The Missouri Legislature concluded work Friday on its 2013 session. Here's a look at what passed and what failed.
Requires a physician to be present when administering the initial dose of an abortion-inducing drug. HB400.
BENEVOLENT TAX CREDITS
Reinstates expiring tax credits for certain charitable donations, such as to food pantries, and eliminates a state tax incentive for foreign adoptions. Signed into law by governor. SB20.
Consolidates four current job-creation incentives into a new business tax break called Missouri Works. Businesses could qualify more easily but the Department of Economic Development would have greater discretion over how much money to award. HB184. HB196.
Authorizes a nearly $25 billion operating budget for the fiscal year that starts July 1, including funding increases for public education. Cuts funding by one-third for the motor vehicle division, because of opposition to a new policy of making electronic copies of personal documents shown by driver's license applicants. Authorizes $120 million for construction projects at the Capitol, parks and elsewhere. HBs1-19.
Asks voters whether to approve a constitutional amendment allowing prosecutors to use evidence of a defendant's past criminal behavior in child sex abuse cases. HJR16.
Stops the Department of Revenue from making electronic copies of personal documents, such as birth certificates, of people applying for driver's licenses and state identification cards. SB252.
Allows state education officials to intervene more quickly in unaccredited school districts. SB125.
Declares federal gun control laws unenforceable, allows designated school personnel to carry concealed weapons in school buildings and lowers the minimum age required to get a concealed gun permit from 21 to 19. HB436. Grants sheriffs the authority to issue identification cards for concealed gun permits instead of the Department of Revenue. SB75.
Asks voters whether to approve a constitutional amendment stating that the right to engage in farming and ranching "shall be forever guaranteed." HJR11.
Gradually cuts Missouri's individual and corporate income taxes over the next decade, so long as annual revenues continue to rise. Also creates a 50 percent deduction for business income reported on individual tax returns. Projected to eventually reduce state revenues by about $700 million annually. Gov. Jay Nixon has indicated a veto is likely. HB253.
Changes the calculation for the required wages to be paid on public construction projects in rural counties. SB34.
Creates new tax incentives intended to attract big-time amateur sports events to Missouri. SB10.
Reinstates exemptions to the state's open records law that protected security-related records. HB256.
Requires some public employee unions to seek annual consent to automatically deduct fees from members' paychecks and to spend money on political activities. SB29.
Reinstates local taxes on vehicles bought from out-of-state dealers or through person-to-person sales, after a 2012 Supreme Court ruling struck down some such local taxes. Gov. Jay Nixon vetoed one measure, SB182, but lawmakers then passed another version attempting to address his concerns. SB23. SB99.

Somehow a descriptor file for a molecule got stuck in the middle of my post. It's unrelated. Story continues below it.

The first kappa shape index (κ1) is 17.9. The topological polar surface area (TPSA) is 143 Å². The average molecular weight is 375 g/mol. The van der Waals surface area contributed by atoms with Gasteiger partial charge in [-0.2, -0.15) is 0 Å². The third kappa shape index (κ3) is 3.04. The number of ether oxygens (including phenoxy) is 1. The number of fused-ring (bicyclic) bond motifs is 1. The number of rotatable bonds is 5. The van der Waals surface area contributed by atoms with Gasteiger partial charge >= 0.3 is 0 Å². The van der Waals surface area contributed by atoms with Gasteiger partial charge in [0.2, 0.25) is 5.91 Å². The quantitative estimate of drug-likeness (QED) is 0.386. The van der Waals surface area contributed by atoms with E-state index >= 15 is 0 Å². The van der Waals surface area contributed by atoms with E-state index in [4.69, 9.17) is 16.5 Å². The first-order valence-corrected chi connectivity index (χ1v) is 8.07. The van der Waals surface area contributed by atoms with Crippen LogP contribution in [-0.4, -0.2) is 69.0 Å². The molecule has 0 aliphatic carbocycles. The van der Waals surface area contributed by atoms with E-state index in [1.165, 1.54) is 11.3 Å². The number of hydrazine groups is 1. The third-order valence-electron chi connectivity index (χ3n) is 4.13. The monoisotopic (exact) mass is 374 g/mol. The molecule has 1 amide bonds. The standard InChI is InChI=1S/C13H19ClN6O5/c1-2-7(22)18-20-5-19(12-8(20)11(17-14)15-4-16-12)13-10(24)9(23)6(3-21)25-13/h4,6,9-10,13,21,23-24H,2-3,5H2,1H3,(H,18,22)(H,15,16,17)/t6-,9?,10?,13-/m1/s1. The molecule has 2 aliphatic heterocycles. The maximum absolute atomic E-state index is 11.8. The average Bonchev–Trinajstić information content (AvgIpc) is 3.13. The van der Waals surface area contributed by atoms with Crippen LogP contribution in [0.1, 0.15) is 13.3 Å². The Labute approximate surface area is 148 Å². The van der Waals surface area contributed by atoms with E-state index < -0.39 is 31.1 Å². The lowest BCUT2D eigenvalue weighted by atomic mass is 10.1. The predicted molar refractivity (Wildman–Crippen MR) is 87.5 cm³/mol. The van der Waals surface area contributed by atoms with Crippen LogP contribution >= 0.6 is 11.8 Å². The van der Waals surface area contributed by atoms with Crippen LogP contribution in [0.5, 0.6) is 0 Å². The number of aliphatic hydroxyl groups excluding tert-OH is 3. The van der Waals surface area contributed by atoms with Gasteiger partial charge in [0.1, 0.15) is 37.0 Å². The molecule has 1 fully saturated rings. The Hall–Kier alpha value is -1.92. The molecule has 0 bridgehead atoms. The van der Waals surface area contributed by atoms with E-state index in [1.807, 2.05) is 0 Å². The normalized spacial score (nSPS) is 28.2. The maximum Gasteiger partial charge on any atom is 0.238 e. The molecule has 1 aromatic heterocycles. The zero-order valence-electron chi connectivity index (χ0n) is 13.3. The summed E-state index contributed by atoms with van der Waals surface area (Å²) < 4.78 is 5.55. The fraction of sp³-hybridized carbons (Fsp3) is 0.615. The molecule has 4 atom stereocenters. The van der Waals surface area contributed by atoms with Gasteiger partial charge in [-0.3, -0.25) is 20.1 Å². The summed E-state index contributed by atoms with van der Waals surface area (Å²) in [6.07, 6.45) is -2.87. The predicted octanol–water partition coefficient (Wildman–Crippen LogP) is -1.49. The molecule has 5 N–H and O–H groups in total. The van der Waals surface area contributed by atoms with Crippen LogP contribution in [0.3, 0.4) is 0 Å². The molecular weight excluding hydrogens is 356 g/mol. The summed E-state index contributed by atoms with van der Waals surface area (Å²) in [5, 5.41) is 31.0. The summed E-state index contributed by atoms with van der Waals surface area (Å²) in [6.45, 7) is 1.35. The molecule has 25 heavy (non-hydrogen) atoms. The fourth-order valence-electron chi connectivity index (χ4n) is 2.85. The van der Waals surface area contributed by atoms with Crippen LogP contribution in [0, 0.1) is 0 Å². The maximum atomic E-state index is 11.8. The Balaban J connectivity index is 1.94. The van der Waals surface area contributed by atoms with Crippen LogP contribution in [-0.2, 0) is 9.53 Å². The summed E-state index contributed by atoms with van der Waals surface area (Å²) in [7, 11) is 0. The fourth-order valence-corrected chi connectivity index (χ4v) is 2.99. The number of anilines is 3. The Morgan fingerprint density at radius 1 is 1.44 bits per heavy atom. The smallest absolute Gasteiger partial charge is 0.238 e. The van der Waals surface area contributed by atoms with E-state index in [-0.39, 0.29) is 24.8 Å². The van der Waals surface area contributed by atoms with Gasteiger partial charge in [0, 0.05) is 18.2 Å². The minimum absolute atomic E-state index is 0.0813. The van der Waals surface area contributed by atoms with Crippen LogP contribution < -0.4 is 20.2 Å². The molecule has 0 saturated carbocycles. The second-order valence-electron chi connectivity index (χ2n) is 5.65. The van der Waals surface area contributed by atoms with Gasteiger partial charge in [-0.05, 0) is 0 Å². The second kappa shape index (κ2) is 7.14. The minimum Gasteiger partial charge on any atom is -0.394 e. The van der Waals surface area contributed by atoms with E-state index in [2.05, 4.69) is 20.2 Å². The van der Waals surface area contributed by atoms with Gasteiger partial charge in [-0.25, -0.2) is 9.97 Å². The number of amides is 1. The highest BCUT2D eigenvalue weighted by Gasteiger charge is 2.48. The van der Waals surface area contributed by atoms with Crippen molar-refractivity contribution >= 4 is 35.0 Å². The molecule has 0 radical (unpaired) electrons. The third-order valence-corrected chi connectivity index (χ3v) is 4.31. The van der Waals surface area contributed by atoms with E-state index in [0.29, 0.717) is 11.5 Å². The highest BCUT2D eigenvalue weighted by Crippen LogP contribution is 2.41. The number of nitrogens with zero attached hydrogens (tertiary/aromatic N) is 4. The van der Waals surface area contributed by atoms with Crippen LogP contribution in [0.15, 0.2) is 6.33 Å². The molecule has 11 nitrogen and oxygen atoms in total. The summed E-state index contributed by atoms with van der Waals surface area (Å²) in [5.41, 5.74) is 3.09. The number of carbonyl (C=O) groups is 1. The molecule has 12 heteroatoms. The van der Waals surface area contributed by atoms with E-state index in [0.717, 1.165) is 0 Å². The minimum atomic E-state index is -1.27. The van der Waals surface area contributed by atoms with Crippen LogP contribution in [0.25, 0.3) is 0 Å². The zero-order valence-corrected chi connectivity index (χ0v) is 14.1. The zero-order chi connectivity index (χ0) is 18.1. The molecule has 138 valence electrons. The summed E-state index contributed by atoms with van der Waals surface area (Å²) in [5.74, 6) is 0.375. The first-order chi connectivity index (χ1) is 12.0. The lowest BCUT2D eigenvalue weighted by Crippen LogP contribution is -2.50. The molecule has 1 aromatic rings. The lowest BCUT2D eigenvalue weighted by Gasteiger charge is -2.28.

Doubles a business fee to help replenish an insolvent fund for disabled workers who suffer additional job- related injuries. Makes the workers' compensation system the means by which people can receive compensation for most job-related illnesses, instead of through civil lawsuits. SB1.
Proposed a $1.2 billion bond issue for construction on college campuses, parks, a mental health hospital, the state Capitol and other state facilities. Passed the House but not the Senate. HJR14.
Proposed to overhaul Missouri's criminal laws for the first time since 1979, including the creation of a new class of felonies. Passed the House but not the Senate. HB210.
Would have added sexual orientation and gender identity to the categories protected against discrimination and changed the standard required to prove work-place discrimination. Passed the Senate but not the House. HB320.
Sought to evaluate school personnel partly on student achievement. Rejected twice by the House. HB631.
Proposed to reinstate limits on non-economic damages for medical malpractice lawsuits following a state Supreme Court ruling that overturned those caps. Passed the House but not the Senate. HB112.
Sought to expand Missouri's Medicaid program to about 260,000 lower-income adults by tapping into more than $900 million under the provisions of President Barack Obama's health care law. Backed by Democratic Gov. Jay Nixon but defeated by House and Senate committees. SB349. HB627. A Republican alternative to revamp Medicaid cleared a House committee but then stalled. HB700.
Efforts failed to scale back existing tax breaks for historic buildings and low-income housing while enacting new incentives for international air cargo exports, computer data centers and investors in high-tech companies. HB698.
Would have asked voters whether to adopt a constitutional amendment raising the sales tax by 1 cent to benefit roads and other transportation projects. Estimated to raise about $8 billion over a decade. SJR16.
Would have allowed electric companies to levy a surcharge for infrastructure costs between traditional rate cases before the state's utility regulators. Never came to a vote in either chamber. SB207. HB398.
Proposed a constitutional amendment and corresponding legislation that would require voters to show photo identification at polling places. Passed the House but not the Senate. HJR5. HB48.